To estimate the completeness of the assemblies, the Core Eukaryotic Genes Mapping Approach (CEGMA) [15] and Benchmarking Universal Single-Copy Orthologs (BUSCO) [16] strategies were applied to the var. hominis and suis draft genome assemblies. CEGMA (v2.5) was run with default settings on both assemblies to estimate genome completeness based on 248 ultra-conserved core eukaryotic genes (CEGs) found in nearly all eukaryotes. For both assemblies, CEGMA estimated 98.79 % completeness based on complete matches and 99.19 % completeness based on partial matches. BUSCO (v1.1b) was run in default settings using single-copy ortholog gene set databases for eukaryote taxonomic group. Seventy-five percent (75 %) of genes from the gene set of eukaryotes were predicted in both the draft genomes (66 % complete and 8.8 % fragmented genes in var. hominis and 67 % complete and 7.9 % fragmented in var. suis).

Preliminary genome annotation

A preliminary annotation of the var. hominis draft genome (Patient B) assembly was constructed by aligning UniProtKB/Swiss-Prot proteins (release 2015_07) [17] with the assembly using TBLASTN (version 2.2.30+; E-value cutoff 10−6) [12]. Multiple annotations intersecting scaffold positions on the same strand were merged into a single annotation using the BEDTools (v2.25.0) [18] ‘merge’ sub-command in strand-specific mode. After the merging step, a total of 13,226 gene features were annotated.

Comparison with other scabies genomics resources

The mitochondrial genome reference sequence for Sarcoptes scabiei var. hominis and var. suis have been published [19] and used to investigate within-patient diversity of infestations. A draft genome assembly of Sarcoptes scabiei var. canis is also available [20]. The scaffold N50 of this genome was 11.6 kb with a largest scaffold of 358.8 kb; the total assembly size was 56.2 Mb with a total of 18,600 scaffolds. In comparison, the var. hominis (Patient B) draft assembly had a scaffold N50 of 63.3 kb with a largest scaffold of 794.3 kb; the total assembly size was 53.6 Mb with a total of 3138 scaffolds. The annotation of the var. canis genome consisted of 10,644 predicted protein-coding genes, and the preliminary annotation of the var. hominis genome consists of 13,226 gene similarity features. The var. canis assembly had an estimated completeness of 93.55 % using CEGMA, while both var. hominis and var. suis draft genome assemblies had 99.19 and 98.79 % completeness based on partial and complete matches respectively.

Availability of supporting data

Supporting data is available in the GigaScience repository [8] and raw data in NCBI (BioProject accession: PRJEB12428). Genome assembly protocols presented here are also archived in [14].

Ethics approval and consent to participate

The collection of human patient samples was approved by the Human Research Ethics Committee of the Northern Territory Department of Health and Menzies School of Health Research (approval 13–2027), and informed consent was obtained from each participant. Animal care and handling procedures used in this study followed the Animal Care and Protection Act, in compliance with the Australian code of practice for the care and use of animals for scientific purposes, outlined by the Australian National Health and Medical Research Council (NHMRC). The study was approved by the Queensland Animal Science Precinct (QASP) and the QIMR Berghofer MRI Animal Ethics Committees (DEEDIAEC SA2012/02/381, QIMR A0306-621 M).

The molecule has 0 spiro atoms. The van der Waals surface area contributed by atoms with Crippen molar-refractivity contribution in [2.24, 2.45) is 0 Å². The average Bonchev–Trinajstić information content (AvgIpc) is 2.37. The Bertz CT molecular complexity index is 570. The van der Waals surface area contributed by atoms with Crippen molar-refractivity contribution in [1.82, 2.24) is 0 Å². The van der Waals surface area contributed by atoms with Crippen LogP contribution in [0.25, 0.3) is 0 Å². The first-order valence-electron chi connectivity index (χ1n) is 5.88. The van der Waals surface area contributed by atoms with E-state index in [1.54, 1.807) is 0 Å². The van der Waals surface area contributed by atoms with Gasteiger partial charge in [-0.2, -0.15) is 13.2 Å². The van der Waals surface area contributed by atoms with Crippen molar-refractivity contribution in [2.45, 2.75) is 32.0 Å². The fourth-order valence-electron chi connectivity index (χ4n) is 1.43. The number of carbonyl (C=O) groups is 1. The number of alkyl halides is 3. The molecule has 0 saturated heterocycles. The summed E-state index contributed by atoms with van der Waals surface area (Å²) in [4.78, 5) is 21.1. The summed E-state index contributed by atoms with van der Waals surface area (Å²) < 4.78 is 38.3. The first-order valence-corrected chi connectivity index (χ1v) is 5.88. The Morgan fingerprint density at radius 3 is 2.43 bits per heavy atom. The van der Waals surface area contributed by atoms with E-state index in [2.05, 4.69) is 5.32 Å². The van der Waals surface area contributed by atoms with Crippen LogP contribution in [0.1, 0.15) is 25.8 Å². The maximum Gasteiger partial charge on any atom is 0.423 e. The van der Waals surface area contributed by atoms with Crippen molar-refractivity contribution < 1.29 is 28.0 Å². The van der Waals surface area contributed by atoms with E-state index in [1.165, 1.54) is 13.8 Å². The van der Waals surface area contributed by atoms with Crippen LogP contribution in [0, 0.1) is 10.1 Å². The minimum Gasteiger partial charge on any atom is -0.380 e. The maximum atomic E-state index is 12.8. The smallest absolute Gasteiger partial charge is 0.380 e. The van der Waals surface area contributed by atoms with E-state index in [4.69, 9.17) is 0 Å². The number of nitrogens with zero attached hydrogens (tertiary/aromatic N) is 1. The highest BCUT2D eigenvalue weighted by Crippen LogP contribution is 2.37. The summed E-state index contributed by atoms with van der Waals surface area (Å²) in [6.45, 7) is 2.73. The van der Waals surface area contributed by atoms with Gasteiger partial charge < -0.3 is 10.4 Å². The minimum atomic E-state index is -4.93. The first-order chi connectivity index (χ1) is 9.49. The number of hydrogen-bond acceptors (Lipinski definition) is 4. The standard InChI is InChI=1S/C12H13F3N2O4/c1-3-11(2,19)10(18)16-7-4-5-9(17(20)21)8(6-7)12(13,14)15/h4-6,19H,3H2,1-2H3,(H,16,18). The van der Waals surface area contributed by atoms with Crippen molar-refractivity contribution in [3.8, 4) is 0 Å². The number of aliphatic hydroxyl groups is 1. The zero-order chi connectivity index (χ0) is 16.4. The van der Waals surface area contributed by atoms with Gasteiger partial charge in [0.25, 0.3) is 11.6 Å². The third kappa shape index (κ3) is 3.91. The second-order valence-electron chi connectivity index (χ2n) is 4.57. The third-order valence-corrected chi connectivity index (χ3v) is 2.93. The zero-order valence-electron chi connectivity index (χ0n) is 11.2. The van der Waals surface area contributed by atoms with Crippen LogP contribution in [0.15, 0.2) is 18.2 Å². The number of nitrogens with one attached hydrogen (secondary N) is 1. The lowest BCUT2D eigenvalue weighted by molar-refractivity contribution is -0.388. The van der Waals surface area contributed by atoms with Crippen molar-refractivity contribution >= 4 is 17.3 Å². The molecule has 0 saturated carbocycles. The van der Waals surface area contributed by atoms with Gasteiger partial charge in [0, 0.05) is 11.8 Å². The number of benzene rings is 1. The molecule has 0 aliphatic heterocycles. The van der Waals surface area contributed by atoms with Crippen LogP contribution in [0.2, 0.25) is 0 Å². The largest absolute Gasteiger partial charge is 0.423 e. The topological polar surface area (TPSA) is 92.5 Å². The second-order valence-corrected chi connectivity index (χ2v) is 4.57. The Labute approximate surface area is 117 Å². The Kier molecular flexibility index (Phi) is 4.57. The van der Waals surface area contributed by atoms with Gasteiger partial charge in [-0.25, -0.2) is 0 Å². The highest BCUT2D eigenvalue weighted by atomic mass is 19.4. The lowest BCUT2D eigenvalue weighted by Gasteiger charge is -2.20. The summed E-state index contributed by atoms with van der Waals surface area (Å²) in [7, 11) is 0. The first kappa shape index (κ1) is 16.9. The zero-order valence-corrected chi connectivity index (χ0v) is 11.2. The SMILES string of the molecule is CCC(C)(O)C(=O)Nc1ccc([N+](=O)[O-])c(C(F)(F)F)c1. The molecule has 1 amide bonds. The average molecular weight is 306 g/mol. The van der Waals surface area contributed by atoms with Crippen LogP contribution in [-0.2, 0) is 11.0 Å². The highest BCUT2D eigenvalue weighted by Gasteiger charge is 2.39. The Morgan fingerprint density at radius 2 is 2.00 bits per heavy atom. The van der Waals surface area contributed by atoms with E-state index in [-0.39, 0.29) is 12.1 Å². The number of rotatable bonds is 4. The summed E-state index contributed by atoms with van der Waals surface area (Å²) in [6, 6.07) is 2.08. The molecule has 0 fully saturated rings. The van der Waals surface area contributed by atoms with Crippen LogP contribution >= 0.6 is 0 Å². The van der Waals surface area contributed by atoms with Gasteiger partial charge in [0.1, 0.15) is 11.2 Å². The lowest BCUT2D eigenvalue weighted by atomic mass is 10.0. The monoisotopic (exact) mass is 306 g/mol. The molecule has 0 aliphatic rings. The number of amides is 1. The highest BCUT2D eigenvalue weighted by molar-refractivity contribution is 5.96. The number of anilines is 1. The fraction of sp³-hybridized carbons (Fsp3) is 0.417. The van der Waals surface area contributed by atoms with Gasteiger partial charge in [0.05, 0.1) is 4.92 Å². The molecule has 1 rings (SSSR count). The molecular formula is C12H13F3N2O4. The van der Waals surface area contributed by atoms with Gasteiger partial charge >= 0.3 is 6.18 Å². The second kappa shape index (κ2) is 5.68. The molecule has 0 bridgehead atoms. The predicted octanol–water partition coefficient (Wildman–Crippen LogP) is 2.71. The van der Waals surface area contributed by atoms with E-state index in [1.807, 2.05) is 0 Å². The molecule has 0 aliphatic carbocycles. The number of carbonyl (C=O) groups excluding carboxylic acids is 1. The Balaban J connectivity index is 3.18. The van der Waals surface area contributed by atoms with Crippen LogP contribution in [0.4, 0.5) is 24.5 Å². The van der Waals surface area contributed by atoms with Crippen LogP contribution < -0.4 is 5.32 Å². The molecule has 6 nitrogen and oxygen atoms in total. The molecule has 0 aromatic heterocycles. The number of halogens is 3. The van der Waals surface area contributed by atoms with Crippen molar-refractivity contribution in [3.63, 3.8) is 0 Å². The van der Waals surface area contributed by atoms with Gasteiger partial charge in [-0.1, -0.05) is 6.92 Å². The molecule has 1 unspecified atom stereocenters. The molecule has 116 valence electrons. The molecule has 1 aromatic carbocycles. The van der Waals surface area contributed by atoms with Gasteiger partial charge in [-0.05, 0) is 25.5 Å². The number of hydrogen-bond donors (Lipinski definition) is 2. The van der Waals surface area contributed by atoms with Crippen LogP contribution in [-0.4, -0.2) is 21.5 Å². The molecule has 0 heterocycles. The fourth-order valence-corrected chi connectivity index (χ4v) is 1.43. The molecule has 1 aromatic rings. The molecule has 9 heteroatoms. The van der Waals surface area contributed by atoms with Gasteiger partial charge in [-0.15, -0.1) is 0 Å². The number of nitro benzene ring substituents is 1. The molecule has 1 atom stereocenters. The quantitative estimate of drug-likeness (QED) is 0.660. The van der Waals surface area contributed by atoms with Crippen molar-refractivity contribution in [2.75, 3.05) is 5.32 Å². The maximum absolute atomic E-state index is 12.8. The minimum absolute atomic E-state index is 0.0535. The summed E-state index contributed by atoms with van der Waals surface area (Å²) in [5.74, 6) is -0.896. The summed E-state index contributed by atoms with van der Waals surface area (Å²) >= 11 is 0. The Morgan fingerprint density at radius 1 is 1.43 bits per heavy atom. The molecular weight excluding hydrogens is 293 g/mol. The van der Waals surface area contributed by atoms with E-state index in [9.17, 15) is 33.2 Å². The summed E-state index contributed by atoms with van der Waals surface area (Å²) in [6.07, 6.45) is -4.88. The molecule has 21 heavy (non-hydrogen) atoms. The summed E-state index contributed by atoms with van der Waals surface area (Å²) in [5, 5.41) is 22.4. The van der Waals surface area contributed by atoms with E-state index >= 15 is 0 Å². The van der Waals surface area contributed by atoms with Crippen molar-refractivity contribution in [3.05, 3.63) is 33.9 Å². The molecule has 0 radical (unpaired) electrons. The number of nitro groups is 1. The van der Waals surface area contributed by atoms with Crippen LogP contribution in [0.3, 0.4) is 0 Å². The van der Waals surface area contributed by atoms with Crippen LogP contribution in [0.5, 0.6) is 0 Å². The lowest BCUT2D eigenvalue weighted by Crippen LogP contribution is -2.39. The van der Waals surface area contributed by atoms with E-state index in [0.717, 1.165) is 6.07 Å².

base pairs


Benchmarking Universal Single-Copy Orthologs


core eukaryotic genes mapping approach


core eukaryotic genes


National Center for Biotechnology Information



This research was supported by The Scobie and Claire Mackinnon Trust, the Lettisier Foundation, the Evans Family Foundation and the Australian NHMRC Program Grants (1054618 and 496600). KF and MB were supported by Australian Research Council Future Fellowships. The research benefitted from the support of Victorian State Government Operational Infrastructure Support and Australian Government NHMRC Independent Research Institute Infrastructure Support. We acknowledge Mr Andrew Kelly and Mrs Beverly Hutchinson for the animal management at the QASP.

Open AccessThis article is distributed under the terms of the Creative Commons Attribution 4.0 International License (, which permits unrestricted use, distribution, and reproduction in any medium, provided you give appropriate credit to the original author(s) and the source, provide a link to the Creative Commons license, and indicate if changes were made. The Creative Commons Public Domain Dedication waiver ( applies to the data made available in this article, unless otherwise stated.

Authors’ Affiliations

Bioinformatics Division, The Walter and Eliza Hall Institute of Medical Research, Parkville, VIC, 3052, Australia
Department of Medical Biology, University of Melbourne, Melbourne, VIC, 3010, Australia
Menzies School of Health Research, Charles Darwin University, Casuarina, NT, 0811, Australia
Victorian Life Sciences Computation Initiative, University of Melbourne, Melbourne, VIC, 3010, Australia
QIMR Berghofer Medical Research Institute, 300 Herston Road, Herston, QLD, 4006, Australia
Sir Peter MacCallum Department of Oncology, University of Melbourne, Melbourne, VIC, 3010, Australia
Peter MacCallum Cancer Centre, Melbourne, VIC, 3000, Australia